Thinking of Carl this week brought me back to a telephone conversation I had with my Dear Friend and legal colleague John, some years earlier.

Shortly after I began a year in a monastery setting in the mountains of Colorado, I got a call from John, still work-bound in Washington, D.C.

In that call, John asked me, “So what’s it like.”

With the emphasis on “it” I knew he was not talking weather, terrain, atmosphere, daily schedule or the like.  No, he was asking about the defining nature of daily life focused on faith, prayer, solitude, worship, silence, reflection, contemplation, study and physical labor.

My response: “Do you mean is there a special door you go through, a magic portal that changes you?”  “Ya,” he said.

Spontaneously I uttered this truth, “John, there is no special door. It’s all one-on-one basketball.  You against God everyday and he beats the devil out of you. If you show up each day, you get better.”

His apt reply, “I’m so relieved.”

Well folks, maybe there is a special door.  Maybe it is Carl.  Maybe it is my Dear Friend Jackie Quinn LaRocca who died last month.

The special door you ask?  Friendship.

Seamless friendship mediates the love of God and enkindles belief in us if we see it, recognize it and experience it – this seamless friendship.

Carl could not be other than a friend.  That was who he was.  It offered itself through him as he was made to give it – by doing for you, sharing what he had with you.  Jackie did the same.  Her most special trait was friendship served as welcome and ungarnished honesty, a perpetual sense of humor, and a sharp Irish eye for bluster, fraud, and fakery, and a delight in naming each plainly.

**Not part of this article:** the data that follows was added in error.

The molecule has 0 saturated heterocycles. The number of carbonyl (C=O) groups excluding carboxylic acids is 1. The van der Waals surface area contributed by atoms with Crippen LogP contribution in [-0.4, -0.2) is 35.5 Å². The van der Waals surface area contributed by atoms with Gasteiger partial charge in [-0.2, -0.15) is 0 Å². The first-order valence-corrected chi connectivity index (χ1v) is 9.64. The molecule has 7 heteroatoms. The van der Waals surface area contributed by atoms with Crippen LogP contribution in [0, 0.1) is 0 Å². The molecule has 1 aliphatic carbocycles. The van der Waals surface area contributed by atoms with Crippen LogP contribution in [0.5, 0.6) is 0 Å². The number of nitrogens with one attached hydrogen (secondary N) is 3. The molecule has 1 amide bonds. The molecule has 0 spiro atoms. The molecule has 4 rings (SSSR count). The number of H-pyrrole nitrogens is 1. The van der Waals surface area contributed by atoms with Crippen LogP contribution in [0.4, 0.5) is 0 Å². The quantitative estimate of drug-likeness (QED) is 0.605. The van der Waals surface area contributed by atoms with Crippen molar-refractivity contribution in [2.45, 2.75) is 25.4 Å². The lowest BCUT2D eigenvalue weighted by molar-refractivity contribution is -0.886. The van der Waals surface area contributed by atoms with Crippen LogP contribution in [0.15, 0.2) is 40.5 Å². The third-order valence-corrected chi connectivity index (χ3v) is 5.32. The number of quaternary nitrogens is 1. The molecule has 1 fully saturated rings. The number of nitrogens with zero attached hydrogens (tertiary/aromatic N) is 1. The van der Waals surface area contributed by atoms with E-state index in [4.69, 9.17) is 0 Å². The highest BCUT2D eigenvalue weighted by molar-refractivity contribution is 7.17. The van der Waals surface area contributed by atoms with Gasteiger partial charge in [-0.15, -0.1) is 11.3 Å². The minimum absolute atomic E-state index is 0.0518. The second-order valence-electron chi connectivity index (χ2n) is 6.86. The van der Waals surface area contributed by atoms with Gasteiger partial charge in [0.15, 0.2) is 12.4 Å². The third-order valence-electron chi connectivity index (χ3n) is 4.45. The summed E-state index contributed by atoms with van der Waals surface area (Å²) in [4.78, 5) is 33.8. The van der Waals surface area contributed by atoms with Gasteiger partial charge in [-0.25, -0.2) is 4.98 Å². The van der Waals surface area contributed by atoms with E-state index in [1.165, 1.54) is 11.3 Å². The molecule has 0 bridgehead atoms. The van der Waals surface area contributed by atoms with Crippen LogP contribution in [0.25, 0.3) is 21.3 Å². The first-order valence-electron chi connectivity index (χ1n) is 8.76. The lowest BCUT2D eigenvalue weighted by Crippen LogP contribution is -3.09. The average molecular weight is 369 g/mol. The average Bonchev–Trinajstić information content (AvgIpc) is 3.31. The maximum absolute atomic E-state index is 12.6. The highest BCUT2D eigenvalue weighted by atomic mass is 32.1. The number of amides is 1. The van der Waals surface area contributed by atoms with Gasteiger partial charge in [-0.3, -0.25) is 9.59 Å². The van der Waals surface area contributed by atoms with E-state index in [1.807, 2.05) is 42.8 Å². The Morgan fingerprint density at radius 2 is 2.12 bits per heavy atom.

Loving and befriending this way as a friend is the special door.

Befriend others.  Know yourself honestly and give the way you are equipped to do so.

When you befriend you mediate the love of God and in a time of lost belief, you give ceaseless life to belief, and to those who will believe because of you.

Shalom.

Postscript – I gave both Carl and Jackie small rosaries when they were sick and hospitalized.  Each carried their rosaries everywhere they went.  Carl and his wife got baptized when his illness took its worse turn.  Jackie was buried with her rosary in her hands.  I suspect Carl will as well.  In friendship we believe and show we believe.  In friendship, we mediate God’s endless love of us, of each of us.   

When Jesus saw her weeping and the Jews who had come with her weeping, he became … deeply troubled, and said, “Where have you laid him?”  They said to him, “Sir, come and see.”  And Jesus wept.

Jn 11:33, 34-35

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Some think that religion causes war.  Scholars refute this with evidence to the contrary. Yet, we do not venture to say: religious belief – belief in God might well humanize us – give us empathy for others – even those we do not know … the victims of violence, or disease, hunger or natural disasters in distant lands.

Jesus wept.

This passage records Jesus at the death of Lazarus.  When others wept, he was moved to tears as well – tears shed for their suffering, their loss, their sadness.